By: Henry Snaza
Salmon are one of the most iconic fish species in the world.
Salmon have essentially taken over the globe. They have an extremely large distribution: from Mexico to the Beaufort Sea in the Arctic Ocean and across the Pacific along the coast of Japan up to Russia.
Salmon hold a special place in my heart. This is the species I chose to study while working on my degree at Oregon State University. I have also spent a large portion of my life fishing for these creatures, so I have had the opportunity to see them all over the West coast of the United States, and even in Alaska. Here is my favorite photo of me and a Coho salmon from my last fishing trip to Kodiak Island, Alaska.
Why are they so cool? Because they are anadromous creatures, which means that salmon are born in freshwater and then migrate to the oceans to live out their juvenile and adult lives. They then return to freshwater to spawn.
Salmon are also semelparous, which means that they reproduce only once and die after reproduction.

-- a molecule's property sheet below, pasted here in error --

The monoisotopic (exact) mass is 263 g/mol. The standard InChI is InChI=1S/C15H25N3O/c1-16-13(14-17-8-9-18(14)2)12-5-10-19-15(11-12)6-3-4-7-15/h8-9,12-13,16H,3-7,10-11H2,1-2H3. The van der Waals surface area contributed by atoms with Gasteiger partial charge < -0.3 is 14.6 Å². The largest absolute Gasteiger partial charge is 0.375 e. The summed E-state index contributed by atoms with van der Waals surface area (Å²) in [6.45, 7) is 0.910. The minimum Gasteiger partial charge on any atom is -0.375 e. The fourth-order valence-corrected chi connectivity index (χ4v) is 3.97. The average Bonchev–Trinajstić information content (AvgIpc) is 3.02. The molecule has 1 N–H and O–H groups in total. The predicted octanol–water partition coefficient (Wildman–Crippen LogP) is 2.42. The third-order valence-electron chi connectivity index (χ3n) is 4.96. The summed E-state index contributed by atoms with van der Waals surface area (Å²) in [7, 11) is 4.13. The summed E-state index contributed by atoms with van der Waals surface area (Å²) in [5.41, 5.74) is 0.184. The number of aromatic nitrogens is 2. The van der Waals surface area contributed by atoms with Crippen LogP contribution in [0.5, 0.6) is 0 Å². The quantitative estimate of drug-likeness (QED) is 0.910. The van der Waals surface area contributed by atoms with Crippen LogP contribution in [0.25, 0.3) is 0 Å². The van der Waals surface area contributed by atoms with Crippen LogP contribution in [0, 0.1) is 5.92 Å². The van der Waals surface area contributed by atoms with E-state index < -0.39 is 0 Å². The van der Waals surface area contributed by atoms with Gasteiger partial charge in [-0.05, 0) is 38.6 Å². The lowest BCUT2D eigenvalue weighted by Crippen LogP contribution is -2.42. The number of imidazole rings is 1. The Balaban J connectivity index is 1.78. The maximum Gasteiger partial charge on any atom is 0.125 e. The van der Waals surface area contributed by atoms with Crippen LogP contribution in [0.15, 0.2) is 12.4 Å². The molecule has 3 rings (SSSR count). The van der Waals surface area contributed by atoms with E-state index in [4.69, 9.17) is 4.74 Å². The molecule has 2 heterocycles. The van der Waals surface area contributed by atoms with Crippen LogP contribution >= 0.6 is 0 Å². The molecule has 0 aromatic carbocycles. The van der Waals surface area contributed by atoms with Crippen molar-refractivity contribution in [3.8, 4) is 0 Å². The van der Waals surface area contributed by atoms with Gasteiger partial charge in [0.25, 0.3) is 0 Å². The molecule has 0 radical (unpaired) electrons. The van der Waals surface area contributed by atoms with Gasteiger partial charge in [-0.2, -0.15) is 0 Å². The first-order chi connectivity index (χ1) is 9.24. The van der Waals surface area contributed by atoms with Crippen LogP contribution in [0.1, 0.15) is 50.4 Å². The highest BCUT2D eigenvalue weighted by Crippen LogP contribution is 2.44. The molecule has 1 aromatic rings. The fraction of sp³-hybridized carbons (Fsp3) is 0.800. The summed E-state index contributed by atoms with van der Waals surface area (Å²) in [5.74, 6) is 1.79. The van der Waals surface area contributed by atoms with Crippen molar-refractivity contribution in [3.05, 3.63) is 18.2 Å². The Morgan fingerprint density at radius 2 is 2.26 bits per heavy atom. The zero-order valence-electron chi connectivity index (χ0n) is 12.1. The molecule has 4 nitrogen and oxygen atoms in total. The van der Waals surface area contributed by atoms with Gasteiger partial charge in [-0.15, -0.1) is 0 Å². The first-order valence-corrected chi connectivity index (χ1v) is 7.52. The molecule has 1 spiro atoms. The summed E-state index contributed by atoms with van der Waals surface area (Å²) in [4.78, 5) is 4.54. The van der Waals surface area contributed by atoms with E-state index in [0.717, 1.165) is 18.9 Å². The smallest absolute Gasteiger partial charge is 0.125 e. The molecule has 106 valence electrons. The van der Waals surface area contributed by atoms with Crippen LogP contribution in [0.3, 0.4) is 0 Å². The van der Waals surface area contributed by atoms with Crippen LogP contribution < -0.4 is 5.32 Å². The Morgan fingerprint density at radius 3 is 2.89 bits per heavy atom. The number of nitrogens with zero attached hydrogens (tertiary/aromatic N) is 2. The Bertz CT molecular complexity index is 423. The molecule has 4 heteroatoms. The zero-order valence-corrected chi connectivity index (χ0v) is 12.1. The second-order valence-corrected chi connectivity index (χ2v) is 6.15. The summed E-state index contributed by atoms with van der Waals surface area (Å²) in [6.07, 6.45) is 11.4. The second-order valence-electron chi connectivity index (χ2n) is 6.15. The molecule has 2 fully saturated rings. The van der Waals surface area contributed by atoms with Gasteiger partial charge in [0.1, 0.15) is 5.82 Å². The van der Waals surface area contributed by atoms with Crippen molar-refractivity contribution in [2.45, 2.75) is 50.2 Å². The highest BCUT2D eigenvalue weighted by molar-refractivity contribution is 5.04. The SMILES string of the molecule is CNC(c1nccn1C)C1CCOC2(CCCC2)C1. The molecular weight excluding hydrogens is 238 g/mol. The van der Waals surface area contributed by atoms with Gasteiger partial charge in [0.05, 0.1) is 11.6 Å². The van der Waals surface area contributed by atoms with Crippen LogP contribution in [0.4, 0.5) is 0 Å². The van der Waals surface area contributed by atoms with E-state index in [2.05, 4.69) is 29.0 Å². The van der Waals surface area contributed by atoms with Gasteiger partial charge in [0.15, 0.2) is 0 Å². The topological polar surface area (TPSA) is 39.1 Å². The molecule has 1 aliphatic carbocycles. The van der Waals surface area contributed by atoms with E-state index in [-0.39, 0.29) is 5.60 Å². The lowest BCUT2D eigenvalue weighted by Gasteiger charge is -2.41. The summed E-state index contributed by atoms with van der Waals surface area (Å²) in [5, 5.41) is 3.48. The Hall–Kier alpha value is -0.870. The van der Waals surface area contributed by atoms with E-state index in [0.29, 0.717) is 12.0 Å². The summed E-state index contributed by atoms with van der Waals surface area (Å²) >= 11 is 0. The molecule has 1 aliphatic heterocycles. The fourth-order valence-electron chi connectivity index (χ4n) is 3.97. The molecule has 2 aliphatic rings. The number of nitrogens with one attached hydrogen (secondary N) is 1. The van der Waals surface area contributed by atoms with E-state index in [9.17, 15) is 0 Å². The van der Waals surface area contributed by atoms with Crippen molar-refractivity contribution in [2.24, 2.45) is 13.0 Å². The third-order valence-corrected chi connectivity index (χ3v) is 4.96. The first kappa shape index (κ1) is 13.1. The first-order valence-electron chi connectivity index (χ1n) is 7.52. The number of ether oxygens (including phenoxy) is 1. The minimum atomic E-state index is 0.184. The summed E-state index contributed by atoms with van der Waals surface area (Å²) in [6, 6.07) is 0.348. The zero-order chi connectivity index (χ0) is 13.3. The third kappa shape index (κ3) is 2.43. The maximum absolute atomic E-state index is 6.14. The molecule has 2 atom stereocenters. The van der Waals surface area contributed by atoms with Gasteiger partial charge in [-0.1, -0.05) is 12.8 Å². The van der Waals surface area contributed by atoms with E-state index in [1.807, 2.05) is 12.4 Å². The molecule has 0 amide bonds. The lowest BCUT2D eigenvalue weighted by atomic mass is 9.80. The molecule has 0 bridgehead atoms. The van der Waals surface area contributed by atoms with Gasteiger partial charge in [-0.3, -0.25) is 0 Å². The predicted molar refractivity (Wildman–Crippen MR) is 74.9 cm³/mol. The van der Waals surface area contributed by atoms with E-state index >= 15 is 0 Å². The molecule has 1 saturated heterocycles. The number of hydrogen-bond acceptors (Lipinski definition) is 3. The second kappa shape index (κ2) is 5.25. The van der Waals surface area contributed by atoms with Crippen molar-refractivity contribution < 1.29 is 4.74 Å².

I have spent a lot of my life visiting Oregon and Washington for school, family and recreation. According to The Foundation for Water and Energy Education, the northwest receives up to 80% of its electricity from hydropower facilities. The northwest also happens to be the in the heart of the salmon’s home range.
Hydropower facilities = large dams. These dams cause major problems for migrating salmon. The problems compound twofold: adults cannot move upstream to reach fertile spawning grounds and juveniles must deal with the large turbines, causing many of them to die before reaching the ocean.
One of the success stories I like to talk about is the Elwha river located on the Olympic peninsula. We completely blocked salmon passage into the upper Elwha spawning grounds by implementing two dams on the river. We recently removed these dams and found that even though these salmon were cut off from their spawning grounds for decades, made it back.
This video gives a great overview on the Elwha river history and recent dam removal, and what it means to the river, the wildlife and the people.
- You can read more from the World Wildlife foundation at http://www.worldwildlife.org/species/pacific-salmon
- If you are interested in reading up on hydropower in the northwest, take a look at this interesting website- http://fwee.org/education/the-nature-of-water-power/overview-of-hydropower-in-the-northwest/
- Pacific Salmon Distribution Map source- https://thefisheriesblog.files.wordpress.com/2014/06/pacific-salmon-distribution.jpg)